The impact of intimate partner violence on breast and cervical cancer survivors in an integrated, safety-net setting

Katelyn K. Jetelina, Christian Carr, Caitlin Claffey Murphy, Navid Sadeghi, Jayanthi S. Lea, Jasmin A. Tiro

Research output: Contribution to journalArticlepeer-review

4 Scopus citations


Purpose: Characterize prevalence of intimate partner violence (IPV) among breast and cervical survivors receiving care in an urban safety-net healthcare system; Examine the relationship between IPV and clinical characteristics, receipt of cancer treatment, and guideline-recommended survivorship care. Methods: From 2010 to 2017, breast and cervical cancer survivors were identified and recruited from a large, integrated, safety-net hospital system. Electronic health records (EHR; to measure survivorship care), cancer registry (to measure clinical characteristics), and patient telephone surveys (to measure IPV) were triangulated among 312 survivors. Bivariate and multivariable models assessed the relationship between victimization and clinical characteristics, cancer treatment, and guideline-recommended survivorship care. Results: Among the 312 participants, 54% identified as IPV+. Among breast cancer, IPV+ cancer participants were twice more likely to develop estrogen receptor negative ER- and/or progesterone receptor negative PR- tumor receptors compared with IPV- cancer participants (AOR = 2.31; 95% CI, 1.20, 4.44). IPV+ breast cancer participants were less likely to have surgery and less likely to have hormone therapy as a first course of treatment compared with IPV- participants. There was no relationship between IPV and adherence to guideline-recommended cancer survivorship care. Conclusions: This study expands our current knowledge on how victimization, and specifically IPV, impact health among specialty care. Future research should determine the feasibility of implementing Trauma-Informed Care in oncology practices to better optimize care. Implications for Cancer Survivors: At integrated hospital systems, IPV+ cancer participants should utilize social workers, within their oncology clinics, to connect to victim services.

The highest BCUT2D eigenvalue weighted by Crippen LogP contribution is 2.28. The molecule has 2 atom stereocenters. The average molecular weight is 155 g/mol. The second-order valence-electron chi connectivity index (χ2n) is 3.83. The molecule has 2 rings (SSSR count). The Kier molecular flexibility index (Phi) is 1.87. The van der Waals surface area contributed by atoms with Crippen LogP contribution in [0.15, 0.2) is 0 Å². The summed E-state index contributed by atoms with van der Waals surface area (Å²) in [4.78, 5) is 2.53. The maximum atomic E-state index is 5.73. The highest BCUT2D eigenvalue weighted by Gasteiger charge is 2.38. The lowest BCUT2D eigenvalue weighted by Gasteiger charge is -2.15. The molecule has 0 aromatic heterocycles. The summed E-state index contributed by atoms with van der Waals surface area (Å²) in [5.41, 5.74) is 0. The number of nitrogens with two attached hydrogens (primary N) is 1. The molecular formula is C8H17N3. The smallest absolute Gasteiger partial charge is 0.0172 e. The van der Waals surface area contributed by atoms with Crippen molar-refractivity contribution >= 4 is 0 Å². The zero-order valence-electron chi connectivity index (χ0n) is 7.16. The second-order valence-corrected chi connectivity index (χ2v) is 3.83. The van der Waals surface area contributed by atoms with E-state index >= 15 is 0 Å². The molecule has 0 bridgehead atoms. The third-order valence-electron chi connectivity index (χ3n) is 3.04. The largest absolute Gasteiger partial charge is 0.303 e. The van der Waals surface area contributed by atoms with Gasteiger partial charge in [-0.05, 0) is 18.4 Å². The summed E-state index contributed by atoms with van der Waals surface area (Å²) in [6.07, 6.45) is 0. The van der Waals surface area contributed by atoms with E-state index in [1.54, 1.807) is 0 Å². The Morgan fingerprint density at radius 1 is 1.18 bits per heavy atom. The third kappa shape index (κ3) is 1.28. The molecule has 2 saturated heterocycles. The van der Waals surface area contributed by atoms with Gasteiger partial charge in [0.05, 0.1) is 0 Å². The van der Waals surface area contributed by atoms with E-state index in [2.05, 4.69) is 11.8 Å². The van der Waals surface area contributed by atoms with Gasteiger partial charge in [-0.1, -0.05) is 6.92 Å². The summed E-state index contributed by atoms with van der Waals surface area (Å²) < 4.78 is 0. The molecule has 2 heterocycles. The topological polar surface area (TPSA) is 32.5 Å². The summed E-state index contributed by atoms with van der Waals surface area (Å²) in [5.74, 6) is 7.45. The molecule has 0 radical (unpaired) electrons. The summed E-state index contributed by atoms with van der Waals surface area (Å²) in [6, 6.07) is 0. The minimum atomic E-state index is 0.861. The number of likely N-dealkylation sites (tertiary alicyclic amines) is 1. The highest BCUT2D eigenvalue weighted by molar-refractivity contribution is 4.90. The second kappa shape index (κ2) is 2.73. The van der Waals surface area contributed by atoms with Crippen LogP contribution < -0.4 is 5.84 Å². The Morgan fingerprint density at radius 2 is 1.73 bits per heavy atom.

Original languageEnglish (US)
Pages (from-to)906-914
Number of pages9
JournalJournal of Cancer Survivorship
Issue number6
StatePublished - Dec 1 2020


  • Breast
  • Cervical
  • Domestic abuse
  • Intimate partner violence

ASJC Scopus subject areas

  • Oncology
  • Oncology(nursing)


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